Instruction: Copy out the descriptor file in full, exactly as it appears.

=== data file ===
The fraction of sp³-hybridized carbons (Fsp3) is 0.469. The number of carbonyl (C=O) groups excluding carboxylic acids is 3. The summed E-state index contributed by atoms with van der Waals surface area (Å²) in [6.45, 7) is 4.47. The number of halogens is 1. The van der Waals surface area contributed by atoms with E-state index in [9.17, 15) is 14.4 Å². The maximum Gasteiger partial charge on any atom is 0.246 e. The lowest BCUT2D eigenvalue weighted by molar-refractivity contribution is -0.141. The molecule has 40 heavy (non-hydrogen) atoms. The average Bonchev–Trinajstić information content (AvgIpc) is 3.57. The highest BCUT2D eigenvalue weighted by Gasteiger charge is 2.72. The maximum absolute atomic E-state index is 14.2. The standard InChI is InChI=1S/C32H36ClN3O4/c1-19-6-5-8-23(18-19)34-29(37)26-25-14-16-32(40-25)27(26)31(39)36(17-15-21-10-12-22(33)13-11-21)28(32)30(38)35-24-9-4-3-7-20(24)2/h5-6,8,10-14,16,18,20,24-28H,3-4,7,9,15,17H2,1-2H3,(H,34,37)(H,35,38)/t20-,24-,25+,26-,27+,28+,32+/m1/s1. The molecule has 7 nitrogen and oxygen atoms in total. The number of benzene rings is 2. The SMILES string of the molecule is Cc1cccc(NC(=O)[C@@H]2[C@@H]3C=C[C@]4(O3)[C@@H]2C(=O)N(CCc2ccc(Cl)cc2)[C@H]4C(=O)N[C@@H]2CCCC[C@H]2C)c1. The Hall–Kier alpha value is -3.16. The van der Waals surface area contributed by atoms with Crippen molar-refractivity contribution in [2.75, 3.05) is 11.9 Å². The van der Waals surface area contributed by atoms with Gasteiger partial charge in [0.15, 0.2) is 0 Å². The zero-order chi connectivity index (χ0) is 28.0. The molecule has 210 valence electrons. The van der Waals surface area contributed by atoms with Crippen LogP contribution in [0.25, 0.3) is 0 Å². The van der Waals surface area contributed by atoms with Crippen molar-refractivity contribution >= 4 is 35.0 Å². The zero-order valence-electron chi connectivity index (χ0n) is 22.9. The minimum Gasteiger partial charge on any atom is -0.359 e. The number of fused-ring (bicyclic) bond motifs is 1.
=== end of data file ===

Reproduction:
The fraction of sp³-hybridized carbons (Fsp3) is 0.469. The number of carbonyl (C=O) groups excluding carboxylic acids is 3. The summed E-state index contributed by atoms with van der Waals surface area (Å²) in [6.45, 7) is 4.47. The number of halogens is 1. The van der Waals surface area contributed by atoms with E-state index in [9.17, 15) is 14.4 Å². The maximum Gasteiger partial charge on any atom is 0.246 e. The lowest BCUT2D eigenvalue weighted by molar-refractivity contribution is -0.141. The molecule has 40 heavy (non-hydrogen) atoms. The average Bonchev–Trinajstić information content (AvgIpc) is 3.57. The highest BCUT2D eigenvalue weighted by Gasteiger charge is 2.72. The maximum absolute atomic E-state index is 14.2. The standard InChI is InChI=1S/C32H36ClN3O4/c1-19-6-5-8-23(18-19)34-29(37)26-25-14-16-32(40-25)27(26)31(39)36(17-15-21-10-12-22(33)13-11-21)28(32)30(38)35-24-9-4-3-7-20(24)2/h5-6,8,10-14,16,18,20,24-28H,3-4,7,9,15,17H2,1-2H3,(H,34,37)(H,35,38)/t20-,24-,25+,26-,27+,28+,32+/m1/s1. The molecule has 7 nitrogen and oxygen atoms in total. The number of benzene rings is 2. The SMILES string of the molecule is Cc1cccc(NC(=O)[C@@H]2[C@@H]3C=C[C@]4(O3)[C@@H]2C(=O)N(CCc2ccc(Cl)cc2)[C@H]4C(=O)N[C@@H]2CCCC[C@H]2C)c1. The Hall–Kier alpha value is -3.16. The van der Waals surface area contributed by atoms with Crippen molar-refractivity contribution in [2.75, 3.05) is 11.9 Å². The van der Waals surface area contributed by atoms with Gasteiger partial charge in [0.15, 0.2) is 0 Å². The zero-order chi connectivity index (χ0) is 28.0. The molecule has 210 valence electrons. The van der Waals surface area contributed by atoms with Crippen LogP contribution in [0.25, 0.3) is 0 Å². The van der Waals surface area contributed by atoms with Crippen molar-refractivity contribution >= 4 is 35.0 Å². The zero-order valence-electron chi connectivity index (χ0n) is 22.9. The minimum Gasteiger partial charge on any atom is -0.359 e. The number of fused-ring (bicyclic) bond motifs is 1.